PAGE 12, Thursday, August 9, 2018


Contracts awaited for repairs on GB justice centre By DENISE MAYCOCK Tribune Freeport Reporter 

DESMOND BANNISTER, Minister of Public Works.

THE Ministry of Works is awaiting tender documents from local contractors on Grand Bahama for roof repair at the Garnet Levarity Justice Centre which has a severe mould problem. While in Freeport recently, Works Minister Desmond Bannister had

indicated some $2m had been spent already on mould remediation over the years at the courthouse building. Two weeks ago, workers staged a sit out at the Justice Centre to protest the unsafe and unhealthy working conditions. Mr Bannister said the money already spent on remediation, the root problem was never resolved.

“The challenge is that that money was spent without making proper repairs and you can never do that. You have to get to the basic cause of the mould. “Mould is caused by moisture, and if you have a leaking roof and you don’t fix it, it does not matter what remediation you do, it is only temporary; you have to be able to fix the problem.” Mr Bannister said that contracts have been put out for tender for the courthouse and post office buildings in Freeport. “We expect contractors to come with tender documents so that proper repairs can be properly done, and so we can control the cause of the mould, and then we can deal with remediation,” he said. “I will be coming back and forth very quietly to look at what they are doing because I want to make the centre live up to the name, Garnet Levarity.” Mr Bannister also said that measures are being taken with respect to health testing to ensure the health of workers has not been impacted by the mould in the building. Activist Rev Glenroy Bethel, the founder of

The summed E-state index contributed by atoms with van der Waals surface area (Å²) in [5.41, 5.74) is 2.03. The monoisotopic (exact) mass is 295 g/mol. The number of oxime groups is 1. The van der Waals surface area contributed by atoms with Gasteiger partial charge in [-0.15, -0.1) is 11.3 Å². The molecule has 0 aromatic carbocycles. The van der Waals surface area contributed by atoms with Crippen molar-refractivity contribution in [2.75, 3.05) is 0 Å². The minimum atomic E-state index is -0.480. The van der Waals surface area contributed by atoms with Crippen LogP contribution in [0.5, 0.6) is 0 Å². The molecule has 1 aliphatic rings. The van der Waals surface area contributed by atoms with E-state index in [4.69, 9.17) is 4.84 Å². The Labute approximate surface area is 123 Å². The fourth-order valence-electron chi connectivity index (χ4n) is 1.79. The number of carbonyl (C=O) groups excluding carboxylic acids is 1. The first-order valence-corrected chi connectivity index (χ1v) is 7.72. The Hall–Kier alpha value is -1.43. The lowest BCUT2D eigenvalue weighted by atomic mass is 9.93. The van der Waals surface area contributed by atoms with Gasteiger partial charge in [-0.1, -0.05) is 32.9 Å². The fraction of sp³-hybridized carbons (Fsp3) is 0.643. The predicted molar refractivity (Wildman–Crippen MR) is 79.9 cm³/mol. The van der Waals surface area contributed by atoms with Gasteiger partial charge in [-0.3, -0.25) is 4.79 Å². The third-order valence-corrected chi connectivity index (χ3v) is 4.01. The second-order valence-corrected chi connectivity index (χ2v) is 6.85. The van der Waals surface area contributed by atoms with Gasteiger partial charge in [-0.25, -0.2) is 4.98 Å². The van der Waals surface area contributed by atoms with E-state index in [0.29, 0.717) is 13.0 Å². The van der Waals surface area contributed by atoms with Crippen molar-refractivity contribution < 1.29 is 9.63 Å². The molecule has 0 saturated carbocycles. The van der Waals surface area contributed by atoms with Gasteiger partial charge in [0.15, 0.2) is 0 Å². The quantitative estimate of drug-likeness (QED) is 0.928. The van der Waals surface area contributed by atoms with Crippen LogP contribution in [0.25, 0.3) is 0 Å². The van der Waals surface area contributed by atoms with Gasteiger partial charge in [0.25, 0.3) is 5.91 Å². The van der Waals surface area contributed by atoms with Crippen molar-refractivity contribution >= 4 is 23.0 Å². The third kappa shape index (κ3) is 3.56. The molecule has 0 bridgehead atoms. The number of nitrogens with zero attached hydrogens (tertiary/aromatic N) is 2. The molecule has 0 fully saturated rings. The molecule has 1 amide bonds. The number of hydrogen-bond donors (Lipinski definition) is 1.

Families for Justice, said the situation at the courthouse poses a danger to both workers and the public and called for the immediate relocation of workers. He also called on Pineridge MP Frederick McAlpine to ensure working conditions are addressed since the building is in the Pineridge constituency. Rev McAlpine says he expects that government will move expeditiously to rectify working conditions at building.  “I think the government is aware of the situation and is committed to trying to rectify the matter in short order,” Rev McAlpine told The Tribune.  “It is sad that it has come to this that we have these conditions in the government workplace or any public workplace. It is my hope and prayer that the powers that be and the Ministry of Works, and the government of The Bahamas would do what is right to ensure that our people are in a better working condition,” he said. In the meantime, the courthouse remains open and workers are currently undergoing a medical assessment.